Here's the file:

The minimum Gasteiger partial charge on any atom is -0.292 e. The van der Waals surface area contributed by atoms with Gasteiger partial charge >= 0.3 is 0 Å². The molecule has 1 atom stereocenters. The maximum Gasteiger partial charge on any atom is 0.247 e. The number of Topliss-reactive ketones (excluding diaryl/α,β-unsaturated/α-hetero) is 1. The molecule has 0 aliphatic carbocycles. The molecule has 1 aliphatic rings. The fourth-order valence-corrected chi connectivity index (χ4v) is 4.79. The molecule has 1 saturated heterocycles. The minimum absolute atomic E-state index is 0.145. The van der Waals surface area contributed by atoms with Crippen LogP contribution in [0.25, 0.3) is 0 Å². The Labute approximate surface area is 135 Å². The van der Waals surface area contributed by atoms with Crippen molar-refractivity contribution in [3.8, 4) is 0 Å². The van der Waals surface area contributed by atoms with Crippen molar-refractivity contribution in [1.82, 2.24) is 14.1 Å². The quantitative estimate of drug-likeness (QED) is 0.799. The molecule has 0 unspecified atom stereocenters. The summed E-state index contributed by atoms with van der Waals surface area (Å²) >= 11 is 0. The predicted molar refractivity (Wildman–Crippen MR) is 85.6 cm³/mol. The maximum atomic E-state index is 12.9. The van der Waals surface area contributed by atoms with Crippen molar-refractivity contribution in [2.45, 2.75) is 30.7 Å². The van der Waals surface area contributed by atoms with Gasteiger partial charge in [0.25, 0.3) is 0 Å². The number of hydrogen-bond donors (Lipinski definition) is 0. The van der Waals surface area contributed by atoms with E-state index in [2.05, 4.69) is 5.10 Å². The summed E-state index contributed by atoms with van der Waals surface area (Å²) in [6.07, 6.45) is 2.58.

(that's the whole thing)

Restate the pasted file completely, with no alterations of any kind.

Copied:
The minimum Gasteiger partial charge on any atom is -0.292 e. The van der Waals surface area contributed by atoms with Gasteiger partial charge >= 0.3 is 0 Å². The molecule has 1 atom stereocenters. The maximum Gasteiger partial charge on any atom is 0.247 e. The number of Topliss-reactive ketones (excluding diaryl/α,β-unsaturated/α-hetero) is 1. The molecule has 0 aliphatic carbocycles. The molecule has 1 aliphatic rings. The fourth-order valence-corrected chi connectivity index (χ4v) is 4.79. The molecule has 1 saturated heterocycles. The minimum absolute atomic E-state index is 0.145. The van der Waals surface area contributed by atoms with Crippen LogP contribution in [0.25, 0.3) is 0 Å². The Labute approximate surface area is 135 Å². The van der Waals surface area contributed by atoms with Crippen molar-refractivity contribution in [3.8, 4) is 0 Å². The van der Waals surface area contributed by atoms with Crippen molar-refractivity contribution in [1.82, 2.24) is 14.1 Å². The quantitative estimate of drug-likeness (QED) is 0.799. The molecule has 0 unspecified atom stereocenters. The summed E-state index contributed by atoms with van der Waals surface area (Å²) >= 11 is 0. The predicted molar refractivity (Wildman–Crippen MR) is 85.6 cm³/mol. The maximum atomic E-state index is 12.9. The van der Waals surface area contributed by atoms with Crippen molar-refractivity contribution in [2.45, 2.75) is 30.7 Å². The van der Waals surface area contributed by atoms with Gasteiger partial charge in [0.25, 0.3) is 0 Å². The number of hydrogen-bond donors (Lipinski definition) is 0. The van der Waals surface area contributed by atoms with E-state index in [2.05, 4.69) is 5.10 Å². The summed E-state index contributed by atoms with van der Waals surface area (Å²) in [6.07, 6.45) is 2.58.